5,000 Brits caught out by clever new scam

Find out how to protect yourself before it's too late.

Imagine this: out of the blue, tomorrow morning, you get a letter in the post from a payday loan company asking you to repay a debt of £500. You’ve never heard of the company and you certainly never borrowed any money from them. But if you refuse to pay it, they’re going to pursue you through the courts.

You call them up and discover they’ve got a few pieces of (easily discoverable) correct information about you: your name, your postal address and your date of birth. But they have got one key piece of information wrong: your bank account number. And that’s where the money was sent.

Believe it or not, this really could happen to you tomorrow - if you’re one of an estimated 5,000 people who have been the victims of a massive payday loan scam, revealed this month by the BBC’s MoneyBox programme.

Clever scammers managed to steal at least £1.5m from payday loan company Help Loan after they noticed scant identity checks were carried out by loan applicants in a quick and easy ten-minute loan approval process.

The application process has since been modified but this will come as little comfort to the victims, who have been told to write to Help Loan via the debt recovery firm it is using, Intrum Justitia, in order to register the debt as a "false loan". This will stop the debt collection firm in its tracks while police investigations continue.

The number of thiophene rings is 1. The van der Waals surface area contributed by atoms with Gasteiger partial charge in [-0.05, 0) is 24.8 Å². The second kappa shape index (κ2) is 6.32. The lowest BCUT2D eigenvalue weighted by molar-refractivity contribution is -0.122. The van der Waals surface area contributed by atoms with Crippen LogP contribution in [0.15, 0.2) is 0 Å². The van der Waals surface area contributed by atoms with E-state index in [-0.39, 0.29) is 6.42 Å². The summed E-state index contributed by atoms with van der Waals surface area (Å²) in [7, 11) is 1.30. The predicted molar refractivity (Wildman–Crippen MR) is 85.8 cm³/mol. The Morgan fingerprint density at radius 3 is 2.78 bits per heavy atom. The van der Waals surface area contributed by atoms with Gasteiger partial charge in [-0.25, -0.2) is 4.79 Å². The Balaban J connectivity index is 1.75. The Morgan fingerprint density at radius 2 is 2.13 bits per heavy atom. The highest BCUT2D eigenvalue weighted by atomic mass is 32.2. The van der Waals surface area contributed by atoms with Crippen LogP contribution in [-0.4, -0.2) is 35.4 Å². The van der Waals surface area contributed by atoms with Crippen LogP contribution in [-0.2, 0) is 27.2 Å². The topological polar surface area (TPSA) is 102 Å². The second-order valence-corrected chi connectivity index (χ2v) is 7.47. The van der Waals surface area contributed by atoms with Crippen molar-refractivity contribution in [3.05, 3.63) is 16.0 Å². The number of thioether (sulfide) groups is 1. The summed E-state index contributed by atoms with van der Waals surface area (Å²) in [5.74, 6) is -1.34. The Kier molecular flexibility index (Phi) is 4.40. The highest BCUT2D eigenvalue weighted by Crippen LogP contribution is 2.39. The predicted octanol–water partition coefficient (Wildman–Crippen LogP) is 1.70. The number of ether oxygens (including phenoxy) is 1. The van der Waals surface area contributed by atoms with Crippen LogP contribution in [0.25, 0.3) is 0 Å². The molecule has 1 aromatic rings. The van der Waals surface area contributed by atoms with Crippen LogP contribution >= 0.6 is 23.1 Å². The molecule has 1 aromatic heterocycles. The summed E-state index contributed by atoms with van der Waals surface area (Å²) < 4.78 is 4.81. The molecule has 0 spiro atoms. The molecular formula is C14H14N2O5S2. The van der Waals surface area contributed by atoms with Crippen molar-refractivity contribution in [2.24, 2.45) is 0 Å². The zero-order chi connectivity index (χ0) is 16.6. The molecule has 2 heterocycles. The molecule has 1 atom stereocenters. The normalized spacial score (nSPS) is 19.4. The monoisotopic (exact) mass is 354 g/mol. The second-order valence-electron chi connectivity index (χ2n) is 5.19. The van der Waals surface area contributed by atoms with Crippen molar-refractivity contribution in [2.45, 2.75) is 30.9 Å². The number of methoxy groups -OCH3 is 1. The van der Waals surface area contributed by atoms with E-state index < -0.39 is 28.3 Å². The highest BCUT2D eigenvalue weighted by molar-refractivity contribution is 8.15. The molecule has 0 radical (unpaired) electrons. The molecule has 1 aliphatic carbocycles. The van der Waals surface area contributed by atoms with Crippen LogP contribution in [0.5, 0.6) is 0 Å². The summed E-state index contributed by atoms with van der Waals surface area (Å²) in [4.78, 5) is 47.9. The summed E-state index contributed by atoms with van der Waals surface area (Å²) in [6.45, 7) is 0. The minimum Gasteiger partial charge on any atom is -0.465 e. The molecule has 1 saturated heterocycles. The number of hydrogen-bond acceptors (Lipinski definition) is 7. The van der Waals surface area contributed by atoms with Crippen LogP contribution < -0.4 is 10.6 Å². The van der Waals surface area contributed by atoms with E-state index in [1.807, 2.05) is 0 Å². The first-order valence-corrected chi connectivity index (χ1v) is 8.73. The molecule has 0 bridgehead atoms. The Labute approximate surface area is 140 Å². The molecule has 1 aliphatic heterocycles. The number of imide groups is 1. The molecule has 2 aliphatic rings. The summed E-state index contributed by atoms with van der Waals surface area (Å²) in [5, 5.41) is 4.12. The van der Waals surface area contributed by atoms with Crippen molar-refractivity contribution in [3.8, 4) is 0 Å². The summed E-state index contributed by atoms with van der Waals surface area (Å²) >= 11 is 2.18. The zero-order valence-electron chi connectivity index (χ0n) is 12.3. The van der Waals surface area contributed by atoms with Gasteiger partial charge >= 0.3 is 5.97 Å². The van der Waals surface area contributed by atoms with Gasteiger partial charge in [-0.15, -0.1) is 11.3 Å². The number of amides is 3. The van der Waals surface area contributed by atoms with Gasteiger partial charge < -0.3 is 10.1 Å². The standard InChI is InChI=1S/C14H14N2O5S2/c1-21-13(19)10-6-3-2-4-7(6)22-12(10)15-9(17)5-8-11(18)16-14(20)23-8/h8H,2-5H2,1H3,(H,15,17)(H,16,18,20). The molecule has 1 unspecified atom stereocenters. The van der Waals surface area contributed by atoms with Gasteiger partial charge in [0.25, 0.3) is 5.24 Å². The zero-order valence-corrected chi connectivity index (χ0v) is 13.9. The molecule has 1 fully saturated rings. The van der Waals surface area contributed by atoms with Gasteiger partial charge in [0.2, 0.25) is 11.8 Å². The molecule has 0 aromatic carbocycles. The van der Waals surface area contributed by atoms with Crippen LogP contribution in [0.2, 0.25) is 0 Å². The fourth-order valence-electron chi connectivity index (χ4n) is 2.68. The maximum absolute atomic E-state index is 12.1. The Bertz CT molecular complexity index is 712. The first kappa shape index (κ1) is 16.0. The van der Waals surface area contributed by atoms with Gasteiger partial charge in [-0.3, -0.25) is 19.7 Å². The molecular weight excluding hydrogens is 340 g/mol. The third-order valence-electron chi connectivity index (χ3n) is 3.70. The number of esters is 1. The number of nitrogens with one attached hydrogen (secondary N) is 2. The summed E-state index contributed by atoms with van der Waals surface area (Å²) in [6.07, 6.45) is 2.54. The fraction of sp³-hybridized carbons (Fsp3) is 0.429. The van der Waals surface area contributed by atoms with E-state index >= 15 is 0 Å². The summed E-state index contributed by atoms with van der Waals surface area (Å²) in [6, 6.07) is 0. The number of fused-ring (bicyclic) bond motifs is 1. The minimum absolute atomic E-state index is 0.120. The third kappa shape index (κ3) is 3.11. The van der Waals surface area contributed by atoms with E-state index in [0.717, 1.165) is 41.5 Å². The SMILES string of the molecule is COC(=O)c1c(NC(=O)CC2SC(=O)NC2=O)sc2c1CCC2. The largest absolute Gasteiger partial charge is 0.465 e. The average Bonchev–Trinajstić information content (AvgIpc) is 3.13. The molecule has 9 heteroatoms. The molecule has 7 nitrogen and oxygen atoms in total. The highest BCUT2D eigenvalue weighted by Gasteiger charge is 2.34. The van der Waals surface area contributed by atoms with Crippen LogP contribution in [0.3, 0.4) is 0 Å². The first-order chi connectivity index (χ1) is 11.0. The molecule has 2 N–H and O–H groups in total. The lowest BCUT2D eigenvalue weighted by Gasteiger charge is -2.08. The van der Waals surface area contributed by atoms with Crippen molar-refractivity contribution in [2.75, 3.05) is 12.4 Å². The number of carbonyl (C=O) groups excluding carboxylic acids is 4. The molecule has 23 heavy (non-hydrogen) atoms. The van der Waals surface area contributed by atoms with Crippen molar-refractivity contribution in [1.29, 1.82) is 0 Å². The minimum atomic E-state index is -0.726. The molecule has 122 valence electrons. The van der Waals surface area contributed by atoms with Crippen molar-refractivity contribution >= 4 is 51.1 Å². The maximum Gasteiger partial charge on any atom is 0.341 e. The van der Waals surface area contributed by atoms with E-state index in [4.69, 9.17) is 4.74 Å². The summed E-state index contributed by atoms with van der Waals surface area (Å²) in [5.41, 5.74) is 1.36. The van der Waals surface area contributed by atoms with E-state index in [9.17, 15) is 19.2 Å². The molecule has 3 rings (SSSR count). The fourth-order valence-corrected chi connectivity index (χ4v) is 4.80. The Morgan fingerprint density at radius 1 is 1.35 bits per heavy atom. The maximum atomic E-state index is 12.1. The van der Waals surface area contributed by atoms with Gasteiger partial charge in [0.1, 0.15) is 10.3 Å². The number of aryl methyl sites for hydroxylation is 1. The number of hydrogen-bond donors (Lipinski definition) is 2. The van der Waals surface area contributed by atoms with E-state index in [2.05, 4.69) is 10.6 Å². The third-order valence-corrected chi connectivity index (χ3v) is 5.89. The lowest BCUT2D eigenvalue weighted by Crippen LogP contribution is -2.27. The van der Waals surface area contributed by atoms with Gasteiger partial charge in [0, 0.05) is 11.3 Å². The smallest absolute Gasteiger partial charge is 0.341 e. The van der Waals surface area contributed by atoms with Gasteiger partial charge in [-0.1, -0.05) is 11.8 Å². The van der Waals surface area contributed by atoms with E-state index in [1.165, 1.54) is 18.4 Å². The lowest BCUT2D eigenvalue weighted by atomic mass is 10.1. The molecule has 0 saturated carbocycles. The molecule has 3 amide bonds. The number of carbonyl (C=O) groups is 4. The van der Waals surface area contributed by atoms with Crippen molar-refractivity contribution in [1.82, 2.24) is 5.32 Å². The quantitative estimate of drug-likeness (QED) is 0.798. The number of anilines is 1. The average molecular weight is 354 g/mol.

However, while this scam has hit the headlines, other similar schemes may be staying under the radar. Find out what you need to do now to stop yourself from becoming a victim of such fraud.

Don’t panic

First things first: don’t panic and go out and buy an expensive ID theft protection policy. Here at lovemoney.com, we think these insurance policies are a complete waste of money. Read Avoid this expensive rip-off to find out why.

Instead, we only recommend getting a CIFAS Protective Registration. This means lenders (who are CIFAS members) will get an alert every time a credit application is received in your name so it can be dealt with even more carefully than usual. This service costs just £14.10 a year and is far better value for money than ID fraud protection, which typically costs around £80. Just bear in mind it will slow down all your own applications for credit.

If you don’t fancy forking out for that, then make sure you at least follow these seven vital (and free) steps to protect yourself:

1) Don’t give out details

Never give out your personal details on the phone or by email unless you know exactly who you are dealing with and you know they are from a legitimate organisation. If you have received a phone call, it can be a good idea to hang up and phone back yourself.

2) Dispose wisely!

Make sure you carefully dispose of all documents that show your name and address – preferably by shredding them. This includes bank statements, letters from your doctor and utility bills.

3) Regularly check your credit record